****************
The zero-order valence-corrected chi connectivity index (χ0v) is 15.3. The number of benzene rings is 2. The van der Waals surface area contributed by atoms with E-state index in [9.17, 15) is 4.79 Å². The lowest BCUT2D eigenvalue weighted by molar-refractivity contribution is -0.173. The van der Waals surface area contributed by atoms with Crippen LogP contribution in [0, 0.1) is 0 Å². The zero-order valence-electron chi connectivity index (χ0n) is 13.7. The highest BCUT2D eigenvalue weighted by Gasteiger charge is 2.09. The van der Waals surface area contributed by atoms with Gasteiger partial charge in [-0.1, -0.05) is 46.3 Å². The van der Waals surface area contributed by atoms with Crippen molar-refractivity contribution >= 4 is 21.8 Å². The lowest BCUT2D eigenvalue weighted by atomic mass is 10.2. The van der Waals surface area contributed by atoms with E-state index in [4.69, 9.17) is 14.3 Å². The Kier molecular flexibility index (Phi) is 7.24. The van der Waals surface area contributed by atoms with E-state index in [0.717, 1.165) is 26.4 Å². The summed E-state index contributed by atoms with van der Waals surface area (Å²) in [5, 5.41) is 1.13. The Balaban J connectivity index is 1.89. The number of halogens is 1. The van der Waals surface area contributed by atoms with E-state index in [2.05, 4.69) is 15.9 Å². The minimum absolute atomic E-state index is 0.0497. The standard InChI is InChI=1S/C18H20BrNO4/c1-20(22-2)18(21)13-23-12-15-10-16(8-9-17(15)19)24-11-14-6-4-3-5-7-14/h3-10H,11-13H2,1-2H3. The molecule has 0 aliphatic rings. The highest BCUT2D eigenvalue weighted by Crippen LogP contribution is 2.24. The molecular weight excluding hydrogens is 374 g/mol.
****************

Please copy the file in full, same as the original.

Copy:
The zero-order valence-corrected chi connectivity index (χ0v) is 15.3. The number of benzene rings is 2. The van der Waals surface area contributed by atoms with E-state index in [9.17, 15) is 4.79 Å². The lowest BCUT2D eigenvalue weighted by molar-refractivity contribution is -0.173. The van der Waals surface area contributed by atoms with Crippen LogP contribution in [0, 0.1) is 0 Å². The zero-order valence-electron chi connectivity index (χ0n) is 13.7. The highest BCUT2D eigenvalue weighted by Gasteiger charge is 2.09. The van der Waals surface area contributed by atoms with Gasteiger partial charge in [-0.1, -0.05) is 46.3 Å². The van der Waals surface area contributed by atoms with Crippen molar-refractivity contribution >= 4 is 21.8 Å². The lowest BCUT2D eigenvalue weighted by atomic mass is 10.2. The van der Waals surface area contributed by atoms with E-state index in [4.69, 9.17) is 14.3 Å². The Kier molecular flexibility index (Phi) is 7.24. The van der Waals surface area contributed by atoms with E-state index in [0.717, 1.165) is 26.4 Å². The summed E-state index contributed by atoms with van der Waals surface area (Å²) in [5, 5.41) is 1.13. The Balaban J connectivity index is 1.89. The number of halogens is 1. The van der Waals surface area contributed by atoms with E-state index in [2.05, 4.69) is 15.9 Å². The minimum absolute atomic E-state index is 0.0497. The standard InChI is InChI=1S/C18H20BrNO4/c1-20(22-2)18(21)13-23-12-15-10-16(8-9-17(15)19)24-11-14-6-4-3-5-7-14/h3-10H,11-13H2,1-2H3. The molecule has 0 aliphatic rings. The highest BCUT2D eigenvalue weighted by Crippen LogP contribution is 2.24. The molecular weight excluding hydrogens is 374 g/mol.